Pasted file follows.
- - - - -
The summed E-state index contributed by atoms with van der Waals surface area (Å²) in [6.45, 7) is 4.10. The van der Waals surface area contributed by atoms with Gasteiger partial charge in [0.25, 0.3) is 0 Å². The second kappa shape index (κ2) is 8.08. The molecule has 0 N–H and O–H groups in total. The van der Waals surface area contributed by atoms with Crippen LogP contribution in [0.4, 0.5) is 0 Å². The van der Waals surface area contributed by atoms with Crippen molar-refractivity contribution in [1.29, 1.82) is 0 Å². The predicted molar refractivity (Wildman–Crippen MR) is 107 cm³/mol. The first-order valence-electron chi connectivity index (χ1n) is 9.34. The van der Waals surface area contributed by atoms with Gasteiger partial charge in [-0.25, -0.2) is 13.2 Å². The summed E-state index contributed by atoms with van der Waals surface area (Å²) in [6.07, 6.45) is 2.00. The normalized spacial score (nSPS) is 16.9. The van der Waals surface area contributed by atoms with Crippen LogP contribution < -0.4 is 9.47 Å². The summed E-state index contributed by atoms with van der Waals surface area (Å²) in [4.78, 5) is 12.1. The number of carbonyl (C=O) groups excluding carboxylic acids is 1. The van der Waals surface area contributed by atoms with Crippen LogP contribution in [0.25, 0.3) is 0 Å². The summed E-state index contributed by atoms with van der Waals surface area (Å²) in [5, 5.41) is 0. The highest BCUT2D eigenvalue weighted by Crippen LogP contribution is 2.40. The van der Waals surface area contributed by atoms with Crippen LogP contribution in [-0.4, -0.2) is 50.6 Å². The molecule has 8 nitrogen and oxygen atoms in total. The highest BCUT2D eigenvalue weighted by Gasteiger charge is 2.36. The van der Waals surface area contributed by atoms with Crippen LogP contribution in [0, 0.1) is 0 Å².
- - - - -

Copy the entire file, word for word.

The summed E-state index contributed by atoms with van der Waals surface area (Å²) in [6.45, 7) is 4.10. The van der Waals surface area contributed by atoms with Gasteiger partial charge in [0.25, 0.3) is 0 Å². The second kappa shape index (κ2) is 8.08. The molecule has 0 N–H and O–H groups in total. The van der Waals surface area contributed by atoms with Crippen LogP contribution in [0.4, 0.5) is 0 Å². The van der Waals surface area contributed by atoms with Crippen molar-refractivity contribution in [1.29, 1.82) is 0 Å². The predicted molar refractivity (Wildman–Crippen MR) is 107 cm³/mol. The first-order valence-electron chi connectivity index (χ1n) is 9.34. The van der Waals surface area contributed by atoms with Gasteiger partial charge in [-0.25, -0.2) is 13.2 Å². The summed E-state index contributed by atoms with van der Waals surface area (Å²) in [6.07, 6.45) is 2.00. The normalized spacial score (nSPS) is 16.9. The van der Waals surface area contributed by atoms with Crippen LogP contribution < -0.4 is 9.47 Å². The summed E-state index contributed by atoms with van der Waals surface area (Å²) in [4.78, 5) is 12.1. The number of carbonyl (C=O) groups excluding carboxylic acids is 1. The van der Waals surface area contributed by atoms with Crippen LogP contribution in [0.25, 0.3) is 0 Å². The summed E-state index contributed by atoms with van der Waals surface area (Å²) in [5, 5.41) is 0. The highest BCUT2D eigenvalue weighted by Crippen LogP contribution is 2.40. The van der Waals surface area contributed by atoms with Crippen LogP contribution in [-0.4, -0.2) is 50.6 Å². The molecule has 8 nitrogen and oxygen atoms in total. The highest BCUT2D eigenvalue weighted by Gasteiger charge is 2.36. The van der Waals surface area contributed by atoms with Crippen LogP contribution in [0, 0.1) is 0 Å².